Naturally, those representing the public education establishment don’t find homeschooling up to their standards. The National Education Association, the country’s largest teacher’s union, declared in a 2011 resolution: “The National Education Association believes that homeschooling programs based on parental choice cannot provide the student with a comprehensive education experience.”

But, there is quite a gap between what the NEA believes about homeschooling and the actual results from homeschooling. According to Education News:

Recent studies laud homeschoolers’ academic success, noting their significantly higher ACT-Composite scores as high schoolers and higher grade point averages as college students. Yet surprisingly, the average expenditure for the education of a homeschooled child, per year, is $500 to $600, compared to an average expenditure of $10,000 per child, per year, for public school students.

What is not calculated in the cost line above for homeschooling is the time spent by a parent teaching. But the bottom line is still the same – overall, homeschooling costs less than public education and produces better results.

Anonymous said...

Home schooling rate accelerates in North Carolina

If you’re dissatisfied with public education, you really have two routes,” said Kevin McClain, president of North Carolinians For Home Education, a statewide support group. “You can send your child to a private school – which is really expensive – or you can home-school. The economy means that, for many people, you home-school.”

“We want to keep public schools, but if people want to home-school or send their kids to private school that’s their choice,” said Christopher Hill, director of the education and law project for the N.C. Justice Center, a liberal Raleigh think tank. “But taxpayer money shouldn’t go for that.”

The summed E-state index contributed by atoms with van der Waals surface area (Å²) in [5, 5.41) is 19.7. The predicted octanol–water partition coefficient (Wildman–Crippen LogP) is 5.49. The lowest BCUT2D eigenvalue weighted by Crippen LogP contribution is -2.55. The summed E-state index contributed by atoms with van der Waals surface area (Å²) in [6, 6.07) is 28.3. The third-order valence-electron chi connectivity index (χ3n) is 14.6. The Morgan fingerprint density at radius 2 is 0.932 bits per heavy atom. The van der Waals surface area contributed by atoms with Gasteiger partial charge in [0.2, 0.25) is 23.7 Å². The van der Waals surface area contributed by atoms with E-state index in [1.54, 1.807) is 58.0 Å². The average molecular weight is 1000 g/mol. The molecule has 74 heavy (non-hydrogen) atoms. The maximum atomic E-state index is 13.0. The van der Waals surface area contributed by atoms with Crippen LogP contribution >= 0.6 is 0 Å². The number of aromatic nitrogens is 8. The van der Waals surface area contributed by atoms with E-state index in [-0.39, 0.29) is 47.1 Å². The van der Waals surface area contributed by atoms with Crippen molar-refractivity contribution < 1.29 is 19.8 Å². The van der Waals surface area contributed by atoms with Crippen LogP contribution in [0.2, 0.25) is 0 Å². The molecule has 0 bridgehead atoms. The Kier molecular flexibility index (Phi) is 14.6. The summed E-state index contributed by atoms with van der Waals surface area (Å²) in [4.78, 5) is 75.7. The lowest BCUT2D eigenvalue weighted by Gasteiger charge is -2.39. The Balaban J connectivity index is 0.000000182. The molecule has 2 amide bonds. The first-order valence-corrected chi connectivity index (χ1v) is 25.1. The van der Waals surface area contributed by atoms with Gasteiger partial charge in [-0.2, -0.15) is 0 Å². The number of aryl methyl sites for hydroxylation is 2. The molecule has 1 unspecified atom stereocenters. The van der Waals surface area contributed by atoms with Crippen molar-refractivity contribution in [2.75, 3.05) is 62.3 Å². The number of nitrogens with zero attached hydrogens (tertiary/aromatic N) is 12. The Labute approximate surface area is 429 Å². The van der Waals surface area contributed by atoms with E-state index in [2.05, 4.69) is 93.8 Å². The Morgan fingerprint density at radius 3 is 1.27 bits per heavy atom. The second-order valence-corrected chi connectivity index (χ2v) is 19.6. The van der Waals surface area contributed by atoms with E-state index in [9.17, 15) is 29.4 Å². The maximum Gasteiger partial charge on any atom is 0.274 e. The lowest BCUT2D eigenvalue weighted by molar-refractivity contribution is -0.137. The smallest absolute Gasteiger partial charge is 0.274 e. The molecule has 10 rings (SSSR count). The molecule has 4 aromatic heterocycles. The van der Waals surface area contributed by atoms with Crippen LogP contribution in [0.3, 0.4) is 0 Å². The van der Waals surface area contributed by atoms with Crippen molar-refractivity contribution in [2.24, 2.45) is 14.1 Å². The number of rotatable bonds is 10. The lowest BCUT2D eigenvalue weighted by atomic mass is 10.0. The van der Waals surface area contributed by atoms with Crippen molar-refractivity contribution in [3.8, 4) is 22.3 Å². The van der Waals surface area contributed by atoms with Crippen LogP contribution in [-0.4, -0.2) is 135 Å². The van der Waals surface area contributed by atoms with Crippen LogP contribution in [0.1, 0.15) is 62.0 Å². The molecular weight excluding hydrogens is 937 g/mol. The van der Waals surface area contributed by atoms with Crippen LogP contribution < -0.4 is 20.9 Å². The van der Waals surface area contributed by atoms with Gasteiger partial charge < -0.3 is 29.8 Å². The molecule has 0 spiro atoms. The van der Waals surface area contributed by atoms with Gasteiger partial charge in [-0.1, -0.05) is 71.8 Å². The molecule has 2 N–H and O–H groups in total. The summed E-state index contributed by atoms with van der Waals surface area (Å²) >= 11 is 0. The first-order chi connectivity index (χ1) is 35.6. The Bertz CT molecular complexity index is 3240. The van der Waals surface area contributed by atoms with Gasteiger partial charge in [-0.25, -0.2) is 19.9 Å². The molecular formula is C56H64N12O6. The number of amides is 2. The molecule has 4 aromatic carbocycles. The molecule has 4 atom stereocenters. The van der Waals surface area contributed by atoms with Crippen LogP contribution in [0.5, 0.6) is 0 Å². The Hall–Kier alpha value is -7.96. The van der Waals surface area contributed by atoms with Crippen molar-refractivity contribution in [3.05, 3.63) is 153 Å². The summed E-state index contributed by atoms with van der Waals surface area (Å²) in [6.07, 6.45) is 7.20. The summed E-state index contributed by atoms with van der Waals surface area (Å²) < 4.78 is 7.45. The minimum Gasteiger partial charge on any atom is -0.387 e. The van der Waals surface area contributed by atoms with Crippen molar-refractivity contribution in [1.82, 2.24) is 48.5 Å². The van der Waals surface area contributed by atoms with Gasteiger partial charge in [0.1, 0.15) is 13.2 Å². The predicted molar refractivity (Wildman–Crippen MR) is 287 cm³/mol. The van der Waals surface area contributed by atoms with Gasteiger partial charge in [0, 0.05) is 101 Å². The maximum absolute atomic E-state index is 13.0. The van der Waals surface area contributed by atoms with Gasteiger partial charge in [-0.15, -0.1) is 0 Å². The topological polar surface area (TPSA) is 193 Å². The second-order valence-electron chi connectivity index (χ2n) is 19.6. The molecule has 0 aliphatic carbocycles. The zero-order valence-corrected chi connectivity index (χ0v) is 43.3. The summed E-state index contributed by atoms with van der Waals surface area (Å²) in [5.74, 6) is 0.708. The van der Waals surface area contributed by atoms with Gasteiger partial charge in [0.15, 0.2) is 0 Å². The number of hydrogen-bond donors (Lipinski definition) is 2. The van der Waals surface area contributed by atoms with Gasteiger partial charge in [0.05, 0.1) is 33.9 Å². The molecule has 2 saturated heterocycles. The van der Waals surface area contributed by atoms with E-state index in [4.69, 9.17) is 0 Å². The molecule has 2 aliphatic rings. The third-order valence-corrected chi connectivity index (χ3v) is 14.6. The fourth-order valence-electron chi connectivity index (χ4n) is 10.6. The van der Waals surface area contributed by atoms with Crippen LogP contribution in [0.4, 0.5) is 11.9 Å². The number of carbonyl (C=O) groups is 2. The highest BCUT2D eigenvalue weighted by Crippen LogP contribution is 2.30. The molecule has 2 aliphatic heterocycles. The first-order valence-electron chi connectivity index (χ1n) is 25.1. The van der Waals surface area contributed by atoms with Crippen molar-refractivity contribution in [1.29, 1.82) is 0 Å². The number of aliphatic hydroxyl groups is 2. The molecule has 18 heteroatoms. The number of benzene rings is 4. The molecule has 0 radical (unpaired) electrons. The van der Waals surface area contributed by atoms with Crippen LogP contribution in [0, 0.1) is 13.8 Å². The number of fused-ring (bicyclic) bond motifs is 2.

Anonymous said...

Andrew Dunn, the parents will anxiously await your explanation of what personal learning is, because we don't know yet from our school.

Are all the schools using this new program getting new furniture? Sounds silly to me, and a waste of money.

Anonymous said...

(from the HRES wesbite)

The Hawk Ridge community is very supportive of the school. The PTA and School Leadership Team work with the staff to make Hawk Ridge a holistic learning environment. Last year, more than $30,000 was raised to purchase Smart Boards.

Andrew, When you speak with the HR principal, could you please ask him why $30,000 of parent provided money was spent on SmartBoards?

Maybe he could have set some aside for furniture...

Anonymous said...

Are all the schools using this new program getting new furniture? Sounds silly to me, and a waste of money.

The real question is whether or not the parents in these other "Personalized Learning" schools are being asked to pay for classroom furniture?

Anonymous said...




The only 2 options the State of NC should have. MOrrison and the rest of the CMS back slappers would finally have to scramble for a change

Anonymous said...

There is a District 6 (city council district 6, which includes everything south of 51) town hall meeting Saturday morning at Providence High School, from 9 to noon. Those speaking will include the city managers for planning, budgeting, and transportation planning. There will also be a CMS planning specialist there. Attendees will have the opportunity to both listen and ask questions, as well as make suggestions.

Belmont said...

The question is Home school or private school. I say both are great options. Just read the article about National merit scholar finalists, most are either homeschooled or from the local private schools.

I think there are some good cms teachers but parents are fed up with inconsistent policies, inconsistent teaching abilities, politics and never ending behavioral issues and social pressures in the classroom, locker rooms and sports events.

Anonymous said...

No STEM schools in South charlotte-offcourse,coz,they would be super successful schools and the county will not spend on anything that is 100% guaranteed to work.IT WILL ONLY SPEND ON UTTER FAILURES.